The Information Commissioner’s Office (ICO) has issued guidance to help wireless (WiFi) operators understand their duties under the Data Protection Act 1998 (DPA) when collecting and using location and other analytics information.

When a device’s WiFi functionality is enabled, it broadcasts ‘probe requests’ to find WiFi networks that are within range. If the device discovers a WiFi network that it recognises (such as the user’s home or work network), the device may attempt to connect with that network.

Each probe request contains an identifier – known as a media access control (MAC) address – that is designed to be unique to each device. The MAC address not only identifies the device but can be used to track its location over time. If the network operator can identify an individual from the MAC address (whether alone or in combination with other information in the operator’s possession), the data constitutes personal data.

The ICO’s guidance includes the following recommendations:

  • Network operators should conduct a Privacy Impact Assessment (PIA) to identify the privacy risks associated with operating a WiFi network.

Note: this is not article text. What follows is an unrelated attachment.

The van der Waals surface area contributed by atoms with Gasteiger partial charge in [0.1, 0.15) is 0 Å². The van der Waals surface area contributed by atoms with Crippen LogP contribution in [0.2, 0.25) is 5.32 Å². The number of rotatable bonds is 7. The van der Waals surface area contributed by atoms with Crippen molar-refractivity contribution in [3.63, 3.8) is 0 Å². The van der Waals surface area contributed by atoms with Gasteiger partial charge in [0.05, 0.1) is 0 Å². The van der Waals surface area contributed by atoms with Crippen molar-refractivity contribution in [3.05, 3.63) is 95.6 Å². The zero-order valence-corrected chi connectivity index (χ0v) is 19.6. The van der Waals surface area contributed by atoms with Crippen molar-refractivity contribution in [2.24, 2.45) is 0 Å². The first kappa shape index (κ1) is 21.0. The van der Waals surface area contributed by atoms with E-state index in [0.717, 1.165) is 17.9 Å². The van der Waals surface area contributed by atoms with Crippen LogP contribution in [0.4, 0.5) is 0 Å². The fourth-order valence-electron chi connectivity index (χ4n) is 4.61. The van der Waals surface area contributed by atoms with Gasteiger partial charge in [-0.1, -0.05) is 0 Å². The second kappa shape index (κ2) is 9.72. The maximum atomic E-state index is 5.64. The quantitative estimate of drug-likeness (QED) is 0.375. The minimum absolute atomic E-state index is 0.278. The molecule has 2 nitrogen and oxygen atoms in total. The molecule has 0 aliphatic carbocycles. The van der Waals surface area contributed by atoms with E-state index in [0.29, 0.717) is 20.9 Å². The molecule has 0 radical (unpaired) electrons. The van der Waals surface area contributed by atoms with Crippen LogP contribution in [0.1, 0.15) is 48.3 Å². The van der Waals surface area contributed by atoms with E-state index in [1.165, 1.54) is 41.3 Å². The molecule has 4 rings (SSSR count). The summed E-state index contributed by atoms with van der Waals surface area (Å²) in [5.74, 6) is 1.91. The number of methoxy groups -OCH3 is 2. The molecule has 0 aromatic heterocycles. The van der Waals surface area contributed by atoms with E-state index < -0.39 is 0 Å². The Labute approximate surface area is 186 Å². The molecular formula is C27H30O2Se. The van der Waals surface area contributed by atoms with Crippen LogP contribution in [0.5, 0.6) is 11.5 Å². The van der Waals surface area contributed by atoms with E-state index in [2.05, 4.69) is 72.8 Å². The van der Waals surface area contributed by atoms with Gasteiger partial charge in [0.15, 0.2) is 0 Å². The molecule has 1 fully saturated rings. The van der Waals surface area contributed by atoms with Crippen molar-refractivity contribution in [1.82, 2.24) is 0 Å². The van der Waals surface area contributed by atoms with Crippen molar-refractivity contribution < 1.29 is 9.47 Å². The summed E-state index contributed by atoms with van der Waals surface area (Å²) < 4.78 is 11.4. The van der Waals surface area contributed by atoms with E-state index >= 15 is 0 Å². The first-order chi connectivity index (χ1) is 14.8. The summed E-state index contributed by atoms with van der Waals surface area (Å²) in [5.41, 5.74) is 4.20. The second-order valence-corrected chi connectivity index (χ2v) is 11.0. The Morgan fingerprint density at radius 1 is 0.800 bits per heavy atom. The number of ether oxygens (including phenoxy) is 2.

• If WiFi analytics are collected, operators should be transparent about the identity of the data controller, the purposes of the processing, and any third parties with whom the personal data may be shared.
  • Network operators should consider converting MAC addresses into an alternative format that removes any identifiable elements.
  • Individuals should be given ample opportunity to view information about how their personal data may be processed before it occurs (this could involve signage at the entrance to the data collection area, information on the operator’s website and in any sign-up or portal page of the WiFi network.
  • Network operators should consider the location of data collection devices to minimise privacy intrusion.
  • Data retention periods should be clearly defined.
  • Individuals should be given a simple and effective means to control data collection (this could involve the introduction of an appropriate opt-in or opt-out mechanism.)

The guidance is a helpful reminder of the privacy risks that arise in the context of WiFi analytics and the steps that operators can take towards meeting their compliance obligations as well as promoting consumer confidence in their data processing practices.